Towards the end of the 1980s recruitment and selection were seen as two of the key issues facing organizations as they prepared for the 1990s. Continuing skills shortages and the prospect of a significant decline in the number of young people would, according to Curnow mean that the recruitment is moving to the top of the personnel professional’s agenda and that the 1990s would be the era of the recruiter. Such would be the difficulties in recruiting and retaining staff, with a shift in power to those with skills to sell, that many organizations would require a radical response. Thus employers would also be compelled to see the attraction and retention of workers as part of the evolving employment relationship, based on a mutual and reciprocal understanding of expectations. Recruitment followed by selection would be vital stages in the formation of such expectations, with an emphasis on a two-way flow of communication. Employees would be selecting an organization and the work on offer as much as employers would be selecting employees. Traditional approaches, that attempt to attract a wide choice of candidates for vacancies before screening out those who do not match the criteria set in job descriptions and personnel specifications would be too one-sided.
For a short time at least, a number of organizations did react to the impending shortages along the lines suggested. Some organizations began to adjust and widen their recruitment criteria in order to increase the number of recruits. However, many of the changes adopted could be seen as tactical adjustments only. By the end of the 1980s, recession had already begun and power in the labor market swung back to employers, except in continuing cases of skills shortages.
In the 1990s there have been wide variations in recruitment and selection practices reflecting an organization’s strategy and its philosophy towards the management of people. Employees may be seen as part of the primary internal market and become the focus for measures intended to bring about increased motivation, increased acceptance of responsibility, deepened skills and greater commitment, providing the organization with a competitive edge. Such employees become part of an organization’s core workforce, and recruitment and selection represent the entry point activities. Seen this way, emphasis may be placed on admitting only those applicants who are likely to behave, acquire skills and show attitudinal commitment in line with the requirements of an organization’s strategy. In many organizations, competency frameworks have been developed and utilize to specify the skills and qualities required from potential employees. Such frameworks have allowed organizations to adopt a range of sophisticated recruitment and selection techniques in order to identify and admit the right people. In this way, as organizationally defined critical qualities, a competency framework augments an organization’s power. Once selected, employees may able to move on to the HRM cycle as part of a progression and development of a career within that organization. In theory, through the use of competencies, employees could be moving round the cycle several times during their working lives and thus subject to recruitment and selection process on more than one occasion in the same organization. More advanced approaches to recruitment and selection are part of a package of HRM activities. As a contrast, approaches to the recruitment and selection of employees forming the secondary internal market would include less screening at the point of entry, with attention paid mainly to possession of the skills required such employees might be recruited and selected by cheaper methods but still perhaps with a connection to organization strategy via the specification of competencies.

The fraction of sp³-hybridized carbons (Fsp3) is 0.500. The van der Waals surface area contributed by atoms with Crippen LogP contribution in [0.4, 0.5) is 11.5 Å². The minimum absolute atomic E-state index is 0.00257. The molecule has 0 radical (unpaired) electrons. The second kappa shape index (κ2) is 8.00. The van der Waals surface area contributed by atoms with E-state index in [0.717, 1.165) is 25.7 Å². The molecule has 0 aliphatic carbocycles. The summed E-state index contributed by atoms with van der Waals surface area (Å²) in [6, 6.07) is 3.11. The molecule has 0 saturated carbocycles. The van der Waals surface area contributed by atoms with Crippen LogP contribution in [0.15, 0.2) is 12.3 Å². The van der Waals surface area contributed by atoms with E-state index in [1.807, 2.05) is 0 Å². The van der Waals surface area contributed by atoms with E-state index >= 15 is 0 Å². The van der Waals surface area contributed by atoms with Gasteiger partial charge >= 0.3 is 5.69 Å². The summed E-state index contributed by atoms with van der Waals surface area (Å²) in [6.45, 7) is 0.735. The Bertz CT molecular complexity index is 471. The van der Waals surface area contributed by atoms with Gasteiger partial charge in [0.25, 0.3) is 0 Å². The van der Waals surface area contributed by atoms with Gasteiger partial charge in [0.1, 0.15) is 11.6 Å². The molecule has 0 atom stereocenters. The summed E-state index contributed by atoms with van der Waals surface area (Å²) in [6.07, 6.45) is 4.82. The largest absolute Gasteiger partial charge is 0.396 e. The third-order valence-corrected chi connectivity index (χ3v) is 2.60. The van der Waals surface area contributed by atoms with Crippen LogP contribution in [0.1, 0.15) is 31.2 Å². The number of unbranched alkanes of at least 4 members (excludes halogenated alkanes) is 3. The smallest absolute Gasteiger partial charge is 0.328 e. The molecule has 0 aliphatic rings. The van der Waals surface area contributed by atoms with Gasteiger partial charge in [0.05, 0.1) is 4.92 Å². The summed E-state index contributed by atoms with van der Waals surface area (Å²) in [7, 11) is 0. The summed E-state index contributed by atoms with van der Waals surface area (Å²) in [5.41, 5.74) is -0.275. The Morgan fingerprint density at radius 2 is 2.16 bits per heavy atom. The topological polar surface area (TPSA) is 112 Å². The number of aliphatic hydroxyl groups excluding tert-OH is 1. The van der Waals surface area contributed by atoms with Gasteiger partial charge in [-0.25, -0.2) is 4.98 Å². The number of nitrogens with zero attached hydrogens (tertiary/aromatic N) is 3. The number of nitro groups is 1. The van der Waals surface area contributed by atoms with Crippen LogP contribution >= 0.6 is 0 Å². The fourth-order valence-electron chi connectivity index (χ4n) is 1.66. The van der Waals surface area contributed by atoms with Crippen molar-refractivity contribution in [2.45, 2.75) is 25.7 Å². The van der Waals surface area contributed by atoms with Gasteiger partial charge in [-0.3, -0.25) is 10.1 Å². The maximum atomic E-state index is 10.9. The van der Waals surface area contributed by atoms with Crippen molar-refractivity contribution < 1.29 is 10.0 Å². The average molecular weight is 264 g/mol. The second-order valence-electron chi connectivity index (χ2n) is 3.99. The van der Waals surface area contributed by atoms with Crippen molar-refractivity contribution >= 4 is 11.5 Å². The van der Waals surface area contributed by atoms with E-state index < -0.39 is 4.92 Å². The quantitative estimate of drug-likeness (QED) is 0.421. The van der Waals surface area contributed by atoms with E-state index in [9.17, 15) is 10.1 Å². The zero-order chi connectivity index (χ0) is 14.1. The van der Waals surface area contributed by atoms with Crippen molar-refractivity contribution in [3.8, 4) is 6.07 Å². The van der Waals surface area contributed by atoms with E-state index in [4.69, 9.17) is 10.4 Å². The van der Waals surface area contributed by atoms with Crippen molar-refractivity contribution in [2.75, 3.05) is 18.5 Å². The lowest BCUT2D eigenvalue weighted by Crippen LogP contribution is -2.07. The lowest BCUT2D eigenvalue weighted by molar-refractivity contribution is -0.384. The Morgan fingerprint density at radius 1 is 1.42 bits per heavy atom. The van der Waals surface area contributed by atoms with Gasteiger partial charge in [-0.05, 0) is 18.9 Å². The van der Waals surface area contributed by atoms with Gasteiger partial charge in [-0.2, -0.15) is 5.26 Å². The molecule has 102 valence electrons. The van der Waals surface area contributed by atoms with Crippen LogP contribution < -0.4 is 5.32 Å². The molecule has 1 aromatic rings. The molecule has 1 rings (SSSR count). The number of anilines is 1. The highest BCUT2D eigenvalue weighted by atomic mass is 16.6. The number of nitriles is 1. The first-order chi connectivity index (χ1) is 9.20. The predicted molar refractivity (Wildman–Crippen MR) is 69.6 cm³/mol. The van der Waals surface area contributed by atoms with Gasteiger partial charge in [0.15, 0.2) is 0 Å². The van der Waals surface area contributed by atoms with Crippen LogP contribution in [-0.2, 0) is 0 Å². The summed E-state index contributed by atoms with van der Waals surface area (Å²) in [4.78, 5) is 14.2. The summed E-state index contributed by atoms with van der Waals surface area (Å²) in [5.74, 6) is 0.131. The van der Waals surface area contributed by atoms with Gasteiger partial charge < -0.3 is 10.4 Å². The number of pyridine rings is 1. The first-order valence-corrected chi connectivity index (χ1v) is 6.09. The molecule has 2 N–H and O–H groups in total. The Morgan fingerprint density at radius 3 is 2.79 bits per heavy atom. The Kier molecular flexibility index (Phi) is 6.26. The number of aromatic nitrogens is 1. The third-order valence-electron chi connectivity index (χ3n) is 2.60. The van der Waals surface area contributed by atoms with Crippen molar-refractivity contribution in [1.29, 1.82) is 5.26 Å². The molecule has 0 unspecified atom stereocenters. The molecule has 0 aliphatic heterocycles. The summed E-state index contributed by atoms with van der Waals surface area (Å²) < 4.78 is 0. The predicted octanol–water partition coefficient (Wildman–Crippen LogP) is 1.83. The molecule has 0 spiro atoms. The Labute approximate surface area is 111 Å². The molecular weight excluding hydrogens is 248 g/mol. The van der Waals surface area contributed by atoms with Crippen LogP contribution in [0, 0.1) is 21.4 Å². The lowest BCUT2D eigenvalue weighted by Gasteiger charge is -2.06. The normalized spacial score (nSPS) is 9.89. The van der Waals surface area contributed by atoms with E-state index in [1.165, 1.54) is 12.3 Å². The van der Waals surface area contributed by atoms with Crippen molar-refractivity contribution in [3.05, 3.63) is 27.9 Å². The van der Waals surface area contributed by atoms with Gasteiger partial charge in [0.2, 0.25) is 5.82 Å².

Variations in practice, however, are bound by the law of the land. Recruitment and selection have been notorious areas for prejudice and subjective influence and this could well result in infringements under legislation dealing with discrimination. In the UK the key legal provisions are contained in the sex discriminations at 1975, and the Race relations at 1976. Both acts disallow discrimination and in general there are two forms of discrimination which are against the law:
Unscientific and Scientific recruitment
Previously, the selection of candidates was influenced by superstitions, beliefs, personal prejudices of managers looking after the recruitment and selection of the staff.
The net result of such unscientific recruitment and selection are:
- Low productivity of labor